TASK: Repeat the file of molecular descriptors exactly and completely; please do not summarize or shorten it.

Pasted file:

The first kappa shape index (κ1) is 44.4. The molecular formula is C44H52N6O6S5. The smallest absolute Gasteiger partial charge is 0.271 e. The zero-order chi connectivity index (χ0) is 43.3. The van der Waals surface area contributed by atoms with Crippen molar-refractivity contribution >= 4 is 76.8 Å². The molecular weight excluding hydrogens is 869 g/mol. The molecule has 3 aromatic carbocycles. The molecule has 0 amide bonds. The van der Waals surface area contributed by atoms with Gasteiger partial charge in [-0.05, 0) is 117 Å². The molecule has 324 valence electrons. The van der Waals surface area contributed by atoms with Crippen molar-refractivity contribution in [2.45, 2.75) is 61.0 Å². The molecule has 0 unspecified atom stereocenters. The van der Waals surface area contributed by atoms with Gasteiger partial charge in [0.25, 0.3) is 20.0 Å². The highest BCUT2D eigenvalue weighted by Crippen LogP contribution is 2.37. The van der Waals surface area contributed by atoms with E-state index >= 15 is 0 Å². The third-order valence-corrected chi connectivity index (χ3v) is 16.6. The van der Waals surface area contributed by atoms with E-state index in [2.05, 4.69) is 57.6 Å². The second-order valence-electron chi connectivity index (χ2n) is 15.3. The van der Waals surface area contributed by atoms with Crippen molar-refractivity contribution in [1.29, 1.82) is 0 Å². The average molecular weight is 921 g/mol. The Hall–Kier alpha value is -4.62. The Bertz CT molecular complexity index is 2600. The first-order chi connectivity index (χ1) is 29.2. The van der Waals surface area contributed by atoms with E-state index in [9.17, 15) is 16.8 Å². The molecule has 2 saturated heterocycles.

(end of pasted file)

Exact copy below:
The first kappa shape index (κ1) is 44.4. The molecular formula is C44H52N6O6S5. The smallest absolute Gasteiger partial charge is 0.271 e. The zero-order chi connectivity index (χ0) is 43.3. The van der Waals surface area contributed by atoms with Crippen molar-refractivity contribution >= 4 is 76.8 Å². The molecular weight excluding hydrogens is 869 g/mol. The molecule has 3 aromatic carbocycles. The molecule has 0 amide bonds. The van der Waals surface area contributed by atoms with Gasteiger partial charge in [-0.05, 0) is 117 Å². The molecule has 324 valence electrons. The van der Waals surface area contributed by atoms with Crippen molar-refractivity contribution in [2.45, 2.75) is 61.0 Å². The molecule has 0 unspecified atom stereocenters. The van der Waals surface area contributed by atoms with Gasteiger partial charge in [0.25, 0.3) is 20.0 Å². The highest BCUT2D eigenvalue weighted by Crippen LogP contribution is 2.37. The van der Waals surface area contributed by atoms with E-state index >= 15 is 0 Å². The third-order valence-corrected chi connectivity index (χ3v) is 16.6. The van der Waals surface area contributed by atoms with E-state index in [2.05, 4.69) is 57.6 Å². The second-order valence-electron chi connectivity index (χ2n) is 15.3. The van der Waals surface area contributed by atoms with Crippen molar-refractivity contribution in [1.29, 1.82) is 0 Å². The average molecular weight is 921 g/mol. The Hall–Kier alpha value is -4.62. The Bertz CT molecular complexity index is 2600. The first-order chi connectivity index (χ1) is 29.2. The van der Waals surface area contributed by atoms with E-state index in [9.17, 15) is 16.8 Å². The molecule has 2 saturated heterocycles.